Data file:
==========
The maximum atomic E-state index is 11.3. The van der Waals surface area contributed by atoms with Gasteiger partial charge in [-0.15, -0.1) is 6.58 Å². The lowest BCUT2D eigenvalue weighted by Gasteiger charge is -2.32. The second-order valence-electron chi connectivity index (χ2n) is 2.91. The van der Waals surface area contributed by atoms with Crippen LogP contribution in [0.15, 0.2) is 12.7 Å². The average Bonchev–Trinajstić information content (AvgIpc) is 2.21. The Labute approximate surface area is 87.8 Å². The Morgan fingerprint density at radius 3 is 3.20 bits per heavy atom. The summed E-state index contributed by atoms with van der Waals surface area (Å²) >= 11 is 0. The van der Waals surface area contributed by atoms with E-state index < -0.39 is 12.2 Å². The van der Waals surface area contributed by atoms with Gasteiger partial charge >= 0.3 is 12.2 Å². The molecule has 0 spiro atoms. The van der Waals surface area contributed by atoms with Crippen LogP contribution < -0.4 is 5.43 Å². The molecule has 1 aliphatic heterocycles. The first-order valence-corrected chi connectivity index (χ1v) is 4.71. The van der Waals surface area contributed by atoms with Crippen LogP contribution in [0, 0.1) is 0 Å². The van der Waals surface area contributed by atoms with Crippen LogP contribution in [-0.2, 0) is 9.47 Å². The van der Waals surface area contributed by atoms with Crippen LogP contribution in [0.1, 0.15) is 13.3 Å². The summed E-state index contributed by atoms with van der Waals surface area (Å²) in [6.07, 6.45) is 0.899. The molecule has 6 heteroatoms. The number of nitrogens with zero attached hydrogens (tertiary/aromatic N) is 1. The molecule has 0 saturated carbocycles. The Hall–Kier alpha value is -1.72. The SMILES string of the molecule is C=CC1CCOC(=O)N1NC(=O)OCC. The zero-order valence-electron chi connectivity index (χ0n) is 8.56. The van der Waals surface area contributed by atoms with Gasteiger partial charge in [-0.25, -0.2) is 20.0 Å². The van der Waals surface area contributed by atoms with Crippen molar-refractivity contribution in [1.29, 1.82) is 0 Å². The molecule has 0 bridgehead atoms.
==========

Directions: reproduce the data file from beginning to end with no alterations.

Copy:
The maximum atomic E-state index is 11.3. The van der Waals surface area contributed by atoms with Gasteiger partial charge in [-0.15, -0.1) is 6.58 Å². The lowest BCUT2D eigenvalue weighted by Gasteiger charge is -2.32. The second-order valence-electron chi connectivity index (χ2n) is 2.91. The van der Waals surface area contributed by atoms with Crippen LogP contribution in [0.15, 0.2) is 12.7 Å². The average Bonchev–Trinajstić information content (AvgIpc) is 2.21. The Labute approximate surface area is 87.8 Å². The Morgan fingerprint density at radius 3 is 3.20 bits per heavy atom. The summed E-state index contributed by atoms with van der Waals surface area (Å²) >= 11 is 0. The van der Waals surface area contributed by atoms with E-state index < -0.39 is 12.2 Å². The van der Waals surface area contributed by atoms with Gasteiger partial charge >= 0.3 is 12.2 Å². The molecule has 0 spiro atoms. The van der Waals surface area contributed by atoms with Crippen LogP contribution < -0.4 is 5.43 Å². The molecule has 1 aliphatic heterocycles. The first-order valence-corrected chi connectivity index (χ1v) is 4.71. The van der Waals surface area contributed by atoms with Crippen LogP contribution in [0, 0.1) is 0 Å². The van der Waals surface area contributed by atoms with Crippen LogP contribution in [-0.2, 0) is 9.47 Å². The van der Waals surface area contributed by atoms with Crippen LogP contribution in [0.1, 0.15) is 13.3 Å². The summed E-state index contributed by atoms with van der Waals surface area (Å²) in [6.07, 6.45) is 0.899. The molecule has 6 heteroatoms. The number of nitrogens with zero attached hydrogens (tertiary/aromatic N) is 1. The molecule has 0 saturated carbocycles. The Hall–Kier alpha value is -1.72. The SMILES string of the molecule is C=CC1CCOC(=O)N1NC(=O)OCC. The zero-order valence-electron chi connectivity index (χ0n) is 8.56. The van der Waals surface area contributed by atoms with Gasteiger partial charge in [-0.25, -0.2) is 20.0 Å². The van der Waals surface area contributed by atoms with Crippen molar-refractivity contribution in [1.29, 1.82) is 0 Å². The molecule has 0 bridgehead atoms.